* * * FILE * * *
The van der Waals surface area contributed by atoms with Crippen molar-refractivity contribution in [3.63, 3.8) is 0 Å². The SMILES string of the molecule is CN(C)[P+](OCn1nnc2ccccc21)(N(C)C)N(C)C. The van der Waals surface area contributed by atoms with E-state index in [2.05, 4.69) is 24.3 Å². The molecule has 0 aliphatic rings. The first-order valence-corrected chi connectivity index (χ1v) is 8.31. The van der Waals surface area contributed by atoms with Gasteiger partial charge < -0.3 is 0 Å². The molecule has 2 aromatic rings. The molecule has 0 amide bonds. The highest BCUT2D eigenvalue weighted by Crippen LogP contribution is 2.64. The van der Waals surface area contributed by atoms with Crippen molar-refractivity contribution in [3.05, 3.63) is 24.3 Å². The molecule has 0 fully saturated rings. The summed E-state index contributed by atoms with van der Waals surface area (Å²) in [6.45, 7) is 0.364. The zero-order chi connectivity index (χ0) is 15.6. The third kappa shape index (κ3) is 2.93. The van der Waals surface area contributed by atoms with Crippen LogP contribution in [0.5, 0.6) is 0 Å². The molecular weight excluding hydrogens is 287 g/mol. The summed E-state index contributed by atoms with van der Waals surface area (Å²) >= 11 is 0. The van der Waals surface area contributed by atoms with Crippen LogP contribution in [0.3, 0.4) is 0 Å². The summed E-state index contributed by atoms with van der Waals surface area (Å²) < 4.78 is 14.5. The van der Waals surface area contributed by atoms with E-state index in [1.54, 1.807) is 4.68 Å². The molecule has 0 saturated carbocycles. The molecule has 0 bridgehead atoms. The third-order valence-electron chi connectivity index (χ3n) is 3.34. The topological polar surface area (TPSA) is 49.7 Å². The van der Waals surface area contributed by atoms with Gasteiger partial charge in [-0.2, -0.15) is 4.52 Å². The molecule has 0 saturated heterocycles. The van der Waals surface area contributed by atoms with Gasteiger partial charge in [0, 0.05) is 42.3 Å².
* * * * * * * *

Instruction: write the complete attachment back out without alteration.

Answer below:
The van der Waals surface area contributed by atoms with Crippen molar-refractivity contribution in [3.63, 3.8) is 0 Å². The SMILES string of the molecule is CN(C)[P+](OCn1nnc2ccccc21)(N(C)C)N(C)C. The van der Waals surface area contributed by atoms with E-state index in [2.05, 4.69) is 24.3 Å². The molecule has 0 aliphatic rings. The first-order valence-corrected chi connectivity index (χ1v) is 8.31. The van der Waals surface area contributed by atoms with Gasteiger partial charge < -0.3 is 0 Å². The molecule has 2 aromatic rings. The molecule has 0 amide bonds. The highest BCUT2D eigenvalue weighted by Crippen LogP contribution is 2.64. The van der Waals surface area contributed by atoms with Crippen molar-refractivity contribution in [3.05, 3.63) is 24.3 Å². The molecule has 0 fully saturated rings. The summed E-state index contributed by atoms with van der Waals surface area (Å²) in [6.45, 7) is 0.364. The zero-order chi connectivity index (χ0) is 15.6. The third kappa shape index (κ3) is 2.93. The van der Waals surface area contributed by atoms with Crippen LogP contribution in [0.5, 0.6) is 0 Å². The molecular weight excluding hydrogens is 287 g/mol. The summed E-state index contributed by atoms with van der Waals surface area (Å²) >= 11 is 0. The van der Waals surface area contributed by atoms with Crippen LogP contribution in [0.3, 0.4) is 0 Å². The summed E-state index contributed by atoms with van der Waals surface area (Å²) < 4.78 is 14.5. The van der Waals surface area contributed by atoms with E-state index in [1.54, 1.807) is 4.68 Å². The molecule has 0 saturated carbocycles. The molecule has 0 bridgehead atoms. The third-order valence-electron chi connectivity index (χ3n) is 3.34. The topological polar surface area (TPSA) is 49.7 Å². The van der Waals surface area contributed by atoms with Gasteiger partial charge in [-0.2, -0.15) is 4.52 Å². The molecule has 0 saturated heterocycles. The van der Waals surface area contributed by atoms with Gasteiger partial charge in [0, 0.05) is 42.3 Å².